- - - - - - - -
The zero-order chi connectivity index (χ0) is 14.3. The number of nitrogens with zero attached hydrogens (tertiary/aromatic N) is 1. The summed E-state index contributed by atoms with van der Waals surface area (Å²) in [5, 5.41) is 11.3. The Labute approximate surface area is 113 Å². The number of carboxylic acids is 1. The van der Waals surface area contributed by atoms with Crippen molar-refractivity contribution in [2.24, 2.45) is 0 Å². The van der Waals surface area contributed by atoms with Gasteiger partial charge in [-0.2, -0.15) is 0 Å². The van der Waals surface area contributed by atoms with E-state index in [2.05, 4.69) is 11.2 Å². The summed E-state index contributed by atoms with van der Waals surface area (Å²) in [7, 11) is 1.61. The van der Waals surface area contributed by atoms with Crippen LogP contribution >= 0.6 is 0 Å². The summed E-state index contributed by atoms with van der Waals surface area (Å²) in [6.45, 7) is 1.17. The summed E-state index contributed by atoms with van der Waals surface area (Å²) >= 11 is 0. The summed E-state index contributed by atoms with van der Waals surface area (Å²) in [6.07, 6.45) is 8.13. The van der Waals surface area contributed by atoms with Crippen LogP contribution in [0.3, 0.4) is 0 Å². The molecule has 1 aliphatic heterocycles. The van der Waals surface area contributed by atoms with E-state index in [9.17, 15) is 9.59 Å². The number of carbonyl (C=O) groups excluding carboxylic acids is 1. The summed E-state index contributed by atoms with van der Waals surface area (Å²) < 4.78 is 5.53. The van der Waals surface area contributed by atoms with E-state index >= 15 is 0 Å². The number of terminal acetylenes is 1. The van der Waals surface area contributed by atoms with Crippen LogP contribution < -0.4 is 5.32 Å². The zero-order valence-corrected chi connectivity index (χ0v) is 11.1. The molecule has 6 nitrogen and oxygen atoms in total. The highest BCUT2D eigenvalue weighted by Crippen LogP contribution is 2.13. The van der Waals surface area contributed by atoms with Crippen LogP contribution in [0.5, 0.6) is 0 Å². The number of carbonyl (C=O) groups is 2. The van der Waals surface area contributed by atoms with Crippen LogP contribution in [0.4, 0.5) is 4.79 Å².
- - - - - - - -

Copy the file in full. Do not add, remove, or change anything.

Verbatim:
The zero-order chi connectivity index (χ0) is 14.3. The number of nitrogens with zero attached hydrogens (tertiary/aromatic N) is 1. The summed E-state index contributed by atoms with van der Waals surface area (Å²) in [5, 5.41) is 11.3. The Labute approximate surface area is 113 Å². The number of carboxylic acids is 1. The van der Waals surface area contributed by atoms with Crippen molar-refractivity contribution in [2.24, 2.45) is 0 Å². The van der Waals surface area contributed by atoms with Gasteiger partial charge in [-0.2, -0.15) is 0 Å². The van der Waals surface area contributed by atoms with E-state index in [2.05, 4.69) is 11.2 Å². The summed E-state index contributed by atoms with van der Waals surface area (Å²) in [7, 11) is 1.61. The van der Waals surface area contributed by atoms with Crippen LogP contribution >= 0.6 is 0 Å². The summed E-state index contributed by atoms with van der Waals surface area (Å²) in [6.45, 7) is 1.17. The summed E-state index contributed by atoms with van der Waals surface area (Å²) >= 11 is 0. The summed E-state index contributed by atoms with van der Waals surface area (Å²) in [6.07, 6.45) is 8.13. The van der Waals surface area contributed by atoms with Crippen LogP contribution in [0.3, 0.4) is 0 Å². The molecule has 1 aliphatic heterocycles. The van der Waals surface area contributed by atoms with E-state index in [9.17, 15) is 9.59 Å². The number of carbonyl (C=O) groups excluding carboxylic acids is 1. The summed E-state index contributed by atoms with van der Waals surface area (Å²) < 4.78 is 5.53. The van der Waals surface area contributed by atoms with E-state index >= 15 is 0 Å². The number of terminal acetylenes is 1. The van der Waals surface area contributed by atoms with Crippen LogP contribution < -0.4 is 5.32 Å². The zero-order valence-corrected chi connectivity index (χ0v) is 11.1. The molecule has 6 nitrogen and oxygen atoms in total. The highest BCUT2D eigenvalue weighted by Crippen LogP contribution is 2.13. The van der Waals surface area contributed by atoms with Crippen LogP contribution in [0.5, 0.6) is 0 Å². The number of carbonyl (C=O) groups is 2. The van der Waals surface area contributed by atoms with Crippen LogP contribution in [0.4, 0.5) is 4.79 Å².